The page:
Neeshan Balton, the Executive Director of the Ahmed Kathrada Foundation welcomed the partnership with the Centre for Creative Arts. He added, “The Arts has a long history in our liberation struggle. We are thrilled to join the organisers of the Artfluence Human Rights Festival in showcasing a new generation of young artists and activists who use their talent towards combating various injustices here in South Africa and around the globe.”


“We are delighted to partner with the Ahmed Kathrada Foundation to present these young international leaders at the Festival. It is their voices that must be heard as the global community continues to reconfigure how it sustains itself at a time when the Covid-19 pandemic has impacted on all aspects of our lives and further unravelled the injustices and inequalities in our societies”, said Mahomed.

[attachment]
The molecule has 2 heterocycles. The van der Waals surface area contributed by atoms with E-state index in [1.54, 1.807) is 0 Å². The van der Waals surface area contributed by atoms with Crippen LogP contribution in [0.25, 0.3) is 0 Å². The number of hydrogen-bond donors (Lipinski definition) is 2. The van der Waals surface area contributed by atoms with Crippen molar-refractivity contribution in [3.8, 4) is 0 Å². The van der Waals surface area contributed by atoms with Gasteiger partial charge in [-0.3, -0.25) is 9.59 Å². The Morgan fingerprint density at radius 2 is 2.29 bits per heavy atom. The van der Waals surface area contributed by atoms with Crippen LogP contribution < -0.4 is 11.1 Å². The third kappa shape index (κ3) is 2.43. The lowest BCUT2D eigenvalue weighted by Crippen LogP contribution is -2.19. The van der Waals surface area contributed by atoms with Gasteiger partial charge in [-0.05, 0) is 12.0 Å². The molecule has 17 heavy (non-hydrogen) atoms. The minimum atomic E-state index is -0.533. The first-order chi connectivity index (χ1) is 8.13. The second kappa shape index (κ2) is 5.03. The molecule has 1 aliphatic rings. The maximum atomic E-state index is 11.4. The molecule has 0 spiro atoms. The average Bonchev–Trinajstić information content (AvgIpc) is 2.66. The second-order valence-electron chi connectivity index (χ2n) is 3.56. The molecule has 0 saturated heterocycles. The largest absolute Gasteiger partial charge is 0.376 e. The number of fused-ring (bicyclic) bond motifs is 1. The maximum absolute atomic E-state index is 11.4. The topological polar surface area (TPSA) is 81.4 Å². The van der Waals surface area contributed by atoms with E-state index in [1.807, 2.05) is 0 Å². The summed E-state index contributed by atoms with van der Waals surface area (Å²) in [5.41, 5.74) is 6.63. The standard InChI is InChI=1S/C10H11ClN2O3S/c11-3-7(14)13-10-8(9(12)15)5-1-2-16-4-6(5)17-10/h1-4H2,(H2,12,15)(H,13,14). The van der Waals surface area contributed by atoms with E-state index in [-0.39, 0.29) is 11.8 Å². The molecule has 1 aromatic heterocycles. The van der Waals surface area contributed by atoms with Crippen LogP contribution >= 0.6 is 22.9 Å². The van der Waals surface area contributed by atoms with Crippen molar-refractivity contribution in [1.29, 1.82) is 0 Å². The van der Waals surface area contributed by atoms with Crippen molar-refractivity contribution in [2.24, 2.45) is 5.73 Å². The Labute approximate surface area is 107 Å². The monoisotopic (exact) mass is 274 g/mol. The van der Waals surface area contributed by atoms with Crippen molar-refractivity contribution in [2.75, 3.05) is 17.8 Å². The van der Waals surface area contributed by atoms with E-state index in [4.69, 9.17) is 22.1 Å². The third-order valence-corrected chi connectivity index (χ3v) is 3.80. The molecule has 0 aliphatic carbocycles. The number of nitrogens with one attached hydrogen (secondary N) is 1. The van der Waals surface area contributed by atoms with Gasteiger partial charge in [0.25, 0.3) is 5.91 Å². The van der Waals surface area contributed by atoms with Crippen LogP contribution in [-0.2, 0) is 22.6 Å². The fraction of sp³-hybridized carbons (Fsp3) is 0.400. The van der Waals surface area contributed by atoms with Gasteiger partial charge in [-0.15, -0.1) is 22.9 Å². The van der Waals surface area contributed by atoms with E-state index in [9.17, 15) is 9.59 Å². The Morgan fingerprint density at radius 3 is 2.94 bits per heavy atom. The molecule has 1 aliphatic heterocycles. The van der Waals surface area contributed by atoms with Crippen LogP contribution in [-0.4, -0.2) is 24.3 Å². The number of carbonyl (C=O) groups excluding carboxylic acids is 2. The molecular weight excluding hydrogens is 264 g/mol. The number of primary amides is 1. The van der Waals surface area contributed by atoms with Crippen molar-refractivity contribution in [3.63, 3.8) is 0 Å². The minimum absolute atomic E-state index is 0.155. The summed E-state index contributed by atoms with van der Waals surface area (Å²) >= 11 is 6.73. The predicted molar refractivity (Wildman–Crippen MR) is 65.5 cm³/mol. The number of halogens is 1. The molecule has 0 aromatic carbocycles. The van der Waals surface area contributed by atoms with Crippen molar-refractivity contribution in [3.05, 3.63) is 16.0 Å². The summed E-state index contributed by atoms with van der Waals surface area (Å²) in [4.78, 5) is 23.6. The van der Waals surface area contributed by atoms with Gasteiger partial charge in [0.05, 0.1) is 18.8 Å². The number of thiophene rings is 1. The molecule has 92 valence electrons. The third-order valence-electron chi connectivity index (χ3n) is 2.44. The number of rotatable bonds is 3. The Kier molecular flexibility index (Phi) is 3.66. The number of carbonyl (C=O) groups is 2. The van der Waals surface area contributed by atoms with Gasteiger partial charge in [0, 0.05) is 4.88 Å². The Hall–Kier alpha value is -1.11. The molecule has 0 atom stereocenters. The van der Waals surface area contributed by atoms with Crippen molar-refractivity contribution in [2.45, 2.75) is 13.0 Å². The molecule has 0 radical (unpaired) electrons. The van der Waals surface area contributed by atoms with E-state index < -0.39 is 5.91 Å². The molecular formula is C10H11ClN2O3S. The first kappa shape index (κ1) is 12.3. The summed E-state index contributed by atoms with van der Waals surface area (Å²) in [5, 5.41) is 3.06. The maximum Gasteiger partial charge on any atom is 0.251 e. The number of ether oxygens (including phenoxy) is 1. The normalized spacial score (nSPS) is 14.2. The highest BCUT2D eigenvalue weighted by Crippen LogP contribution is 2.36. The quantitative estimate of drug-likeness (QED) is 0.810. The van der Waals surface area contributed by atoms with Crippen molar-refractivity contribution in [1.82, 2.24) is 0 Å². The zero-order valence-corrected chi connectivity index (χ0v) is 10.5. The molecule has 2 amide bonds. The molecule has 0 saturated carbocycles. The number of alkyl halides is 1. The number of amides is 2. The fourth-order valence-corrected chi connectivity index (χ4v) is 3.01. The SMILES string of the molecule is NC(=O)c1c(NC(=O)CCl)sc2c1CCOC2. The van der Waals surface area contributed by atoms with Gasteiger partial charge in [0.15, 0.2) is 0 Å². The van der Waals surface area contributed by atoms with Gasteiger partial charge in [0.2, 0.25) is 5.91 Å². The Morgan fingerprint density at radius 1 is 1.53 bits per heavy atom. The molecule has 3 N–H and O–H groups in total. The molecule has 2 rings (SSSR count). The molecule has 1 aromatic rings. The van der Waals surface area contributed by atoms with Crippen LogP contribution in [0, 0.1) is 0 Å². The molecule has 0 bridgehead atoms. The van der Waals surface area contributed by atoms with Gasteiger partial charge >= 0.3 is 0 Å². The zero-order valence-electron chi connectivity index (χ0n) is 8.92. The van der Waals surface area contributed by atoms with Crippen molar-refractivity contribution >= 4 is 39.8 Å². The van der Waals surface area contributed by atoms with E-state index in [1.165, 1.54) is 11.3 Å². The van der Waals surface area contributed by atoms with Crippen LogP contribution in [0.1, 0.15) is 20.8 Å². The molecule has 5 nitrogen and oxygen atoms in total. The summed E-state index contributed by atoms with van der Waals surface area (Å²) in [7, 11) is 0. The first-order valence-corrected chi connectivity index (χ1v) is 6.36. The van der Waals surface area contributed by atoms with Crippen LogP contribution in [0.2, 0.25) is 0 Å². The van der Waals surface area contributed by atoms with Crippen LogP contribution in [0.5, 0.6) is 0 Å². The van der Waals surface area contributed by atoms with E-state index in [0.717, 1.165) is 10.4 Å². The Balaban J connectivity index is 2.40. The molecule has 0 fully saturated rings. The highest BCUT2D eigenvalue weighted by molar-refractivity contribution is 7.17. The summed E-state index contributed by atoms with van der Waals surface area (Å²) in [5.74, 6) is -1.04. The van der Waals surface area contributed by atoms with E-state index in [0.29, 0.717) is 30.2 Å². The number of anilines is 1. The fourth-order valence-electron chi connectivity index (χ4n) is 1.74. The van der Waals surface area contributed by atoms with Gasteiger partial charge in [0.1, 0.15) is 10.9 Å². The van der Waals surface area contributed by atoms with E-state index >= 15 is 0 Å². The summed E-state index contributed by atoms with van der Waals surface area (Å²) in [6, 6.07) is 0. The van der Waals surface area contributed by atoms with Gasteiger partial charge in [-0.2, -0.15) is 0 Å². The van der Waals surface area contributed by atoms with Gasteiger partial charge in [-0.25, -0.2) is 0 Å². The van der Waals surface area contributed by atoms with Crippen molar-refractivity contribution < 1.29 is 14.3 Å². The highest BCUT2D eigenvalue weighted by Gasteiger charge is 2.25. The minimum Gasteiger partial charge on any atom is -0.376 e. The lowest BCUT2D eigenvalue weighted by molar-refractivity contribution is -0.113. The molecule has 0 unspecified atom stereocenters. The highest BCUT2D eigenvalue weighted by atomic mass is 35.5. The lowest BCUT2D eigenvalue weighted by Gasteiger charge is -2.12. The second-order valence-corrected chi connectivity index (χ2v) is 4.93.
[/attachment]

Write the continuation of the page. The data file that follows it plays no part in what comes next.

The Ahmed Kathrada Foundation was formed in 2008 to continue the legacy of anti-apartheid struggle stalwart Ahmed Kathrada and his generation. The Foundation is an independent, non-partisan entity. Kathrada, a former Robben Island prisoner, served 26 years in jail alongside his fellow Rivonia Trialists for their stance against the apartheid government. Kathrada’s life has been characterised by his commitment to the best values and principles of the South African liberation struggle, particularly that of non-racialism.

The inaugural Artfluence Human Rights Arts Festival focusing on arts, constitution, and democracy will be presented by the Centre for Creative Arts in partnership with the Embassy of the Netherlands. Voices of Hope, Courage and Resilience will be the theme for the inaugural festival. It will mark the 25th anniversary of the Centre for Creative Arts as a vibrantly creative enabler and advocate for social justice and democracy and the  25th anniversary of the adoption of the South African Constitution. The inaugural festival will run for four days, from Wednesday 5 May to Saturday 8 May 2021.

The Ahmed Kathrada Foundation will present this programme during the closing of the festival on Saturday 8 May at 19:00, after which also the Artfluence Human Rights Champion will be announced. The festival is freely accessible and can be watched via and